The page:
My Morning Jacket, aside from chafing at their categorization, has remained above this fray. They don't grapple with the taint of racism that accompanies their drawl; they express neither sympathy nor condemnation toward neighbors who might still fly the Confederate flag. Lyrically, their songs are about the universal themes (love, loss, and hope) that are the purview of no single part of the country. Instead, their ancestry bleeds through in the way that their songs are assembled. Through four albums, the band has been lacing traditional rock compositions with bits of country, folk, and psychedelia. Jim James, My Morning Jacket's singer and songwriter, is obsessed with space. He attempts to widen the contours of a conventional rock song, cutting the fences circumscribed by hummable, melodic guitars and foot-tapping drums and bass—all the while still preserving a classic enough sound so that a listener never feels alienated or lost.

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On the band's first two albums, the intensely personal At Dawn and The Tennessee Fire, this spatial experimentation was accomplished through soaking the songs in reverb. James's voice is haunting even when it's unfiltered; tunneled through so much echo, it becomes heartbreaking. My Morning Jacket's 2003 album, It Still Moves, saw the band ambling toward a more standard rock sound. The churning guitars, always out front during the furious live shows, dominate tracks like "One Big Holiday"and "Mahgeetah." The songs reveal their influences, but they are not typical of Southern rock. Instead of grounding his songs with bluesy pain and an Elvis-esque strut, James turns to sources like the aforementioned scolding Mr. Young; he shares with the Canadian a voice that can transfix a listener with lamentation, along with the ability to shift quickly between rough-hewn and fragile. It's a good bet that James has also listened to a fair share of Led Zeppelin. The most aggressive songs are underpinned with the kind of searing, shattering riffs found on "Black Dog." Finally, there's a healthy dose of Cheap Trick, whose looser guitars, driving and bright, show up here as well.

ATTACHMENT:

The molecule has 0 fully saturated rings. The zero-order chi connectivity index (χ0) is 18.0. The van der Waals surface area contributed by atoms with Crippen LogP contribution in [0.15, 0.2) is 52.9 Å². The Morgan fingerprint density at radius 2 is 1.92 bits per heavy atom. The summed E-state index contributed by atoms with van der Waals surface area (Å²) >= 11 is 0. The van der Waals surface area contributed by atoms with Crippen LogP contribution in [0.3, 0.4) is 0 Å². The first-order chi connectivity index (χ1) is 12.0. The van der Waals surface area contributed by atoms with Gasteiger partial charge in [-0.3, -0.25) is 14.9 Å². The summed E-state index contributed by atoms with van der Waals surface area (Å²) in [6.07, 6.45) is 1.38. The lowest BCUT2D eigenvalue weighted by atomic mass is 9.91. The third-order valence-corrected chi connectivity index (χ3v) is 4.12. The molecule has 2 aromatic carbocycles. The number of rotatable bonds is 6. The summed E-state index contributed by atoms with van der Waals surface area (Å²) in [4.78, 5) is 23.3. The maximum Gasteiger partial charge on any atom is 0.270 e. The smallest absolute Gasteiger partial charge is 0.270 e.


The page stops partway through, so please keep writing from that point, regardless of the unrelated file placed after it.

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On their latest album, Z, My Morning Jacket has ventured even further afield, toying with reggae ("Off the Record"). Not all of the experiments work, but when the band sticks closer to home, as on the album's strongest cut, "Gideon," the results are moving. The song starts off slow and calm, with James asking, "Gideon, what have you told us at all?" Then, in the space of a minute and a half, it has built into a towering stream of glorious, melodic noise, with James howling at the end, "Animal, come on."

It's a song that encapsulates My Morning Jacket, as much as any one song can: soft and loud, tiny and epic. For all of the band's protests at being called Southerners, they are engaged in the same sort of boundary-stretching as two of their brethren, albeit in very different fields: William Faulkner and Samuel Mockbee. Faulkner's sprawling sentences never devolved into mush because they were anchored by precise logic, a structure that let them veer and return; they too were about space, about carving new space and verging on the out of control. And the architect Mockbee, whose Rural Studio erected churches and homes out of cast-off tires, carpet tiles, and other detritus, worked within an inherited vernacular as well. That both of these men, and My Morning Jacket, were products of a region of the country so rich in charm and conflict has to be something more than coincidence.

Correction, Oct. 28, 2005: The article originally and incorrectly identified the album that "Southern Man" first appeared on. (Return to the corrected sentence.)

Ethan Hauser is a writer in New York. His short stories have been published in Esquire, Playboy, and the anthology New Stories from the South: The Year's Best, 2005.